I’ve talked previously about some of the ways hackers hack sites and what their motivations are and I thought I’d follow up with an explainer about some of the common hacking, or attacking, terms you might have heard. They all are bad for your website, keep your web team super busy and can be very stressful to deal with! But they’re actually very different in nature.


DOS stands for Denial of Service – so someone is trying to stop your website from offering it’s content. In other words, bring it down. We’ve all seen how websites can come offline when they get too many visitors such as when you’re trying to get concert tickets (I’m writing this the day before the 2021 census and I wonder how that website is going to fare tomorrow!) and so a DOS attack is when someone bombardes your site with loads and loads of fake traffic, or visitors, so that your hosting can’t cope any more and your site goes down. Mission accomplished – the hacker has denied your visitors access to your service.

However, it’s very easy (well, if you’re technical! And depending on your hosting) to block a single source of nasty traffic now a days. So more often than not, these sorts of attacks are DDOS now a days (with an extra D)…


A DDOS attack is the same as above, but with an extra D for Distributed. This means that the fake traffic hitting your site and trying to bring you down is coming from lots of different sources – and that can make it a lot harder to block. The fact that it’s so easy to buy cloud servers from all over the world now a days and just spring up new servers in a few minutes means these are the sorts of denial of service attacks that are much more common now a days – and harder to stop. As you stop one source of traffic, another springs up. 

Hackers used to use members of the public to help facilitate these sorts of attacks – getting you to download a script from a hacked website or dodgy email without you knowing so that then when prompted, your computer would start hitting the site under attack. But now, like I say, with cloud hosting so readily available, if the hacker has resource (money) they don’t need the public (although the public help them stay even more anonymous).

To combat these sorts of attacks sometimes we’ve had to block traffic from whole countries, or even continents – but even then of course, once the hacker realises what’s been blocked, they can just just spin up a server that is outside those rules.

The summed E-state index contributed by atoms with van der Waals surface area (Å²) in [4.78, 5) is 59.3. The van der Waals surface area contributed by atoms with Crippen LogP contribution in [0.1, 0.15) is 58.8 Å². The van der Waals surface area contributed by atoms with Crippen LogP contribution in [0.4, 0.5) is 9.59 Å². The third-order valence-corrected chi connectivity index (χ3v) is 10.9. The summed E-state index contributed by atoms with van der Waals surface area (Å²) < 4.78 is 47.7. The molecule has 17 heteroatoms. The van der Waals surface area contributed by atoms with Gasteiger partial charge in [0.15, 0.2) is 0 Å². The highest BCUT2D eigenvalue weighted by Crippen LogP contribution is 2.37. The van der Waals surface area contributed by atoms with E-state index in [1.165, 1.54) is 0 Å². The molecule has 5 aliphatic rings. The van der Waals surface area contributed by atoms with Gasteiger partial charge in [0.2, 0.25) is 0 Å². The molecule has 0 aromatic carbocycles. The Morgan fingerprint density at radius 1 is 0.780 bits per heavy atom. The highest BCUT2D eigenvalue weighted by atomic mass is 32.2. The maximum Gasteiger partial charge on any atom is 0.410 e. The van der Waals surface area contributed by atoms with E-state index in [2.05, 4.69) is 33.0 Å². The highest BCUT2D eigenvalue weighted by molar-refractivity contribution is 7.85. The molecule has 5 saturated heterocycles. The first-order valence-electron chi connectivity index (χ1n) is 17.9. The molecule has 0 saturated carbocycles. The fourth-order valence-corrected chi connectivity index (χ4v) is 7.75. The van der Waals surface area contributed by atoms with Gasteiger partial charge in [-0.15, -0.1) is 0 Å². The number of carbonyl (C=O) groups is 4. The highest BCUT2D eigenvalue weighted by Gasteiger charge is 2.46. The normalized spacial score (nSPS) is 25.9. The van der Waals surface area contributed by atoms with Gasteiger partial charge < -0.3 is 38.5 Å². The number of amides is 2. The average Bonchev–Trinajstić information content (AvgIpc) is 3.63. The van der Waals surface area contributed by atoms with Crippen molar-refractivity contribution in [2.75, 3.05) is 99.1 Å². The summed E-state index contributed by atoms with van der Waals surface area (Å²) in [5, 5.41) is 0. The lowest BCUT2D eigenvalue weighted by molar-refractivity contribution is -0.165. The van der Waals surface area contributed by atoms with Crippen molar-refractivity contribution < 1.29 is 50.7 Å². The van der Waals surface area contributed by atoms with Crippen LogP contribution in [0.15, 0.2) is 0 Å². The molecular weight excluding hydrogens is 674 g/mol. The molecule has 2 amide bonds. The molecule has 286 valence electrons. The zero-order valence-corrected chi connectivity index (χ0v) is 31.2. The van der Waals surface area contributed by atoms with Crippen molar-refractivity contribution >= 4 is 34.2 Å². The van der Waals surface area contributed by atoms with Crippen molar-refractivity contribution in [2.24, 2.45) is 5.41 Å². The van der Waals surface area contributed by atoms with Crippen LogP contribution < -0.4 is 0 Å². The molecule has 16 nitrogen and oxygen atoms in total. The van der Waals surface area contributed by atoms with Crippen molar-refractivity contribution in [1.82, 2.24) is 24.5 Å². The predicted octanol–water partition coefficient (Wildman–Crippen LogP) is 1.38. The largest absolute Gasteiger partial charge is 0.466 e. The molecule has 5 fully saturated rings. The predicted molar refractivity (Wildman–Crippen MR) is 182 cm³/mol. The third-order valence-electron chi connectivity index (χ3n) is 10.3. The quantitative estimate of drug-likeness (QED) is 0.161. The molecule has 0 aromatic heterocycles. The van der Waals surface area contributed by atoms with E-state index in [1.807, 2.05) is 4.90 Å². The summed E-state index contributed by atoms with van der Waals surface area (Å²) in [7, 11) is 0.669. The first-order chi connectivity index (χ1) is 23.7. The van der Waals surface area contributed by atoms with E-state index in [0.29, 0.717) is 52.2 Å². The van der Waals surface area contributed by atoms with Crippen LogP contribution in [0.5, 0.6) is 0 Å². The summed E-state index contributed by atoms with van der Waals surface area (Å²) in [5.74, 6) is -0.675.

AWS does also let you put extra limits in, so if you’re subject to these sorts of attacks, speak to an AWS specialist to help you get some rules in place to limit the rate at which people can hit you.

Brute Force Attacks

Now, these might sound the most forceful, but really, if the hacker has any sense about them, they’re the sort that can slip under the radar. A Brute Force Attack is when an attacker tries to guess passwords to log into your website – they’ll have an automated script to try hundreds or thousands of password guesses to try and log in. It might be that they’ve gotten a leaked mailing list off the “black market” and so they try to log in as your users in order to look for sensitive information or credit card details. Alternatively, it might be that they’re trying to log in as your admin account in order to access customer or financial data – or publish bad content  or bring the site down from the inside.

The point is, they’ll get further with their attempt if they’re undisturbed and aren’t blocked by you or the site. If they hit you too hard, with too many requests / password guesses, they’ll effectively be a DOS or DDOS attack – and then your site might go down and they won’t be able to keep trying to log in. Or they’ll trigger some alarms or your web team will notice the site receiving a huge amount of traffic, and you’ll start trying to block them and again, they’ll be stopped from doing what they’re trying to do. So these types of attacks work best when they’re a steady trickle of attempts.


As for why people do these sorts of attacks, this goes back to my motivation post. But generally, I’d say these sorts of attacks are targetted for a reason. It could even be that someone is targetting your hosts, so it might not be personal to you, but still targetted in some way.